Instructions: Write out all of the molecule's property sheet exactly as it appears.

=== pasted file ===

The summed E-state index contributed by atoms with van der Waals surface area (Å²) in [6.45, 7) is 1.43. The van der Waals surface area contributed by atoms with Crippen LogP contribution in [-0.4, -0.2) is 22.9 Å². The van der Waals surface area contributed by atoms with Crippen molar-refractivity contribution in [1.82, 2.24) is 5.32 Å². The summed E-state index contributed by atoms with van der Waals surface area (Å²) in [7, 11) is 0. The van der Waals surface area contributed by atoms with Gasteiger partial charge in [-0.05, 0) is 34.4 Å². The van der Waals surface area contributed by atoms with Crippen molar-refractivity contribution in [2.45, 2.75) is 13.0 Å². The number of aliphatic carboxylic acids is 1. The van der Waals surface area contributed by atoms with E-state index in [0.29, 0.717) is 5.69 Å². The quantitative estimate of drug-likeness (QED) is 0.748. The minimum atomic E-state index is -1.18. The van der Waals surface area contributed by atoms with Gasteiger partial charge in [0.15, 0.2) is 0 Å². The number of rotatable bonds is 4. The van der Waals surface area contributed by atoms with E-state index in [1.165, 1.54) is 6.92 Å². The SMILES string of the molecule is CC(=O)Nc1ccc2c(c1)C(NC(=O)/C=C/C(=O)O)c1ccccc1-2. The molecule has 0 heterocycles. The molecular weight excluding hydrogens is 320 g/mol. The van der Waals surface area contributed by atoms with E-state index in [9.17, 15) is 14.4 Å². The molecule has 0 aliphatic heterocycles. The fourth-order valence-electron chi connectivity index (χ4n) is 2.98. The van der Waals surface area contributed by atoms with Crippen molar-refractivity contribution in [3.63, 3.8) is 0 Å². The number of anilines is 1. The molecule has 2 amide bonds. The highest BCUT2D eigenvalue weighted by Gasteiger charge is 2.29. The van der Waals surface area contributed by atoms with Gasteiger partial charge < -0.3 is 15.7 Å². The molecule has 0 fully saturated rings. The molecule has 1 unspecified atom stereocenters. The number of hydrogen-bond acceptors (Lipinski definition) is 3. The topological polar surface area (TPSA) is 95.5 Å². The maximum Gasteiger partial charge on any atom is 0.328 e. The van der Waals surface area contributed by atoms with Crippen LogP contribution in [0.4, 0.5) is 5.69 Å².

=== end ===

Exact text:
The summed E-state index contributed by atoms with van der Waals surface area (Å²) in [6.45, 7) is 1.43. The van der Waals surface area contributed by atoms with Crippen LogP contribution in [-0.4, -0.2) is 22.9 Å². The van der Waals surface area contributed by atoms with Crippen molar-refractivity contribution in [1.82, 2.24) is 5.32 Å². The summed E-state index contributed by atoms with van der Waals surface area (Å²) in [7, 11) is 0. The van der Waals surface area contributed by atoms with Gasteiger partial charge in [-0.05, 0) is 34.4 Å². The van der Waals surface area contributed by atoms with Crippen molar-refractivity contribution in [2.45, 2.75) is 13.0 Å². The number of aliphatic carboxylic acids is 1. The van der Waals surface area contributed by atoms with E-state index in [0.29, 0.717) is 5.69 Å². The quantitative estimate of drug-likeness (QED) is 0.748. The minimum atomic E-state index is -1.18. The van der Waals surface area contributed by atoms with Gasteiger partial charge in [0.15, 0.2) is 0 Å². The number of rotatable bonds is 4. The van der Waals surface area contributed by atoms with E-state index in [1.165, 1.54) is 6.92 Å². The SMILES string of the molecule is CC(=O)Nc1ccc2c(c1)C(NC(=O)/C=C/C(=O)O)c1ccccc1-2. The molecule has 0 heterocycles. The molecular weight excluding hydrogens is 320 g/mol. The van der Waals surface area contributed by atoms with E-state index in [9.17, 15) is 14.4 Å². The molecule has 0 aliphatic heterocycles. The fourth-order valence-electron chi connectivity index (χ4n) is 2.98. The van der Waals surface area contributed by atoms with Crippen molar-refractivity contribution in [3.63, 3.8) is 0 Å². The number of anilines is 1. The molecule has 2 amide bonds. The highest BCUT2D eigenvalue weighted by Gasteiger charge is 2.29. The van der Waals surface area contributed by atoms with Gasteiger partial charge < -0.3 is 15.7 Å². The molecule has 0 fully saturated rings. The molecule has 1 unspecified atom stereocenters. The number of hydrogen-bond acceptors (Lipinski definition) is 3. The topological polar surface area (TPSA) is 95.5 Å². The maximum Gasteiger partial charge on any atom is 0.328 e. The van der Waals surface area contributed by atoms with Crippen LogP contribution in [0.4, 0.5) is 5.69 Å².